Government bonds to go retail

STOCKBROKERS should soon be selling Australian government bonds to retail investors.

STOCKBROKERS should soon be selling Australian government bonds to retail investors.

Australian Securities Exchange boss Elmer Funke Kupper remains confident about an end-of-year timetable for the listing of billions of dollars worth of the top-shelf debt.

Negotiations between the ASX and Canberra's funding arm, the Australian Office of Financial Management, are reaching the key final stages for the listing of the bonds, as market rules are thrashed out and procedures finalised.

The listing of government bonds on the ASX will give retail investors direct access to the risk-free securities for the first time in nearly three decades. This means small investors will be able to buy and trade government securities without having to go through a managed fund.

The move has been promised for years but has failed to get off the ground because of the regulatory complexity.

The new arrangement is expected to provide a crucial boost to retail stockbrokers, who see the listing of government bonds as spurring the development of a deeper corporate bond market, as well as giving them a fresh revenue stream.

The initiative was given fresh momentum two years ago when the Johnson report into developing Australia's financial markets recommended that government debt should again be traded among retail investors.

"The main streams of work are focused on rules and regulatory amendments, internal operational procedures and external market readiness," an ASX spokesman said yesterday.

This included talks with stockbrokers and the Office of Financial Management about the potential distribution of the bonds.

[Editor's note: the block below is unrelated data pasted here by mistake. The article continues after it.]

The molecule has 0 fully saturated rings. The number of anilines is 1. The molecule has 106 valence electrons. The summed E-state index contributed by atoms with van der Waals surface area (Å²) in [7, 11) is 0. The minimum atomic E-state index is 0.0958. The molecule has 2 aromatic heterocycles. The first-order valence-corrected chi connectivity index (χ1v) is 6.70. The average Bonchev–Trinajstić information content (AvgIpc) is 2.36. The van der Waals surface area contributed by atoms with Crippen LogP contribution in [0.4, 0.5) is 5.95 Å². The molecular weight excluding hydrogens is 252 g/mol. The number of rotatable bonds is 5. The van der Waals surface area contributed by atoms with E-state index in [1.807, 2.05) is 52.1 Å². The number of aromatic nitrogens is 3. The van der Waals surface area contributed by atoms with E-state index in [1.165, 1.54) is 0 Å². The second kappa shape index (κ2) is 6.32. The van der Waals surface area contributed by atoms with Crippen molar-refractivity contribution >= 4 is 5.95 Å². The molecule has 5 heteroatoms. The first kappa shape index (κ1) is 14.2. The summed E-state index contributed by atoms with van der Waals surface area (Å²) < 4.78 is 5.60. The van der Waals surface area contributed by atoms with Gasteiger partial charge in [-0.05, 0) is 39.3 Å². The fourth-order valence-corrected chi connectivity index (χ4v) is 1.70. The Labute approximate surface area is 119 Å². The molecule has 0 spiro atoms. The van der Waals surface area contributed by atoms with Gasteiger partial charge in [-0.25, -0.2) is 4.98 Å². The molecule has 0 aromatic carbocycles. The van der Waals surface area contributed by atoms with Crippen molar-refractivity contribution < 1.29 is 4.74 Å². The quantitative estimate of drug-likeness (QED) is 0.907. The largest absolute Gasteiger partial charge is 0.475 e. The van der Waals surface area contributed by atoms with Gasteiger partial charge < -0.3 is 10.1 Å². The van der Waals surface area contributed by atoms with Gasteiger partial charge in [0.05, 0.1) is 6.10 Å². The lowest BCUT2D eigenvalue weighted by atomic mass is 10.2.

The Australian Securities and Investments Commission, the securities regulator, has also been involved.

Mr Funke Kupper is expected to face questions about the listing of the Commonwealth government bonds when he fronts this week's Stockbrokers Association conference in Melbourne.

Australia is one of just eight countries comfortably sitting within a "AAA" credit rating from two agencies. This has prompted big global investors to rush the low-risk debt amid overseas market volatility, which has driven the yield on long-term bonds to levels only fractionally above the rate of inflation.

Australian investors' large exposure to shares and property has been cited by a range of superannuation experts, including Jeremy Cooper, architect of the government's super reforms, as leaving Australians financially too exposed to market downturns.

The $7 billion-plus in hybrid shares sold by big name companies in recent months suggests there is clear demand for listed debt from retail investors.

Next financial year, the Office of Financial Management is expected to sell about $35 billion in bonds, with some of this likely to be earmarked for retail investors. Of this, $26 billion will cover maturing bonds.

But the level of bond sales is expected to recede in coming years as the government moves back to a balanced budget.

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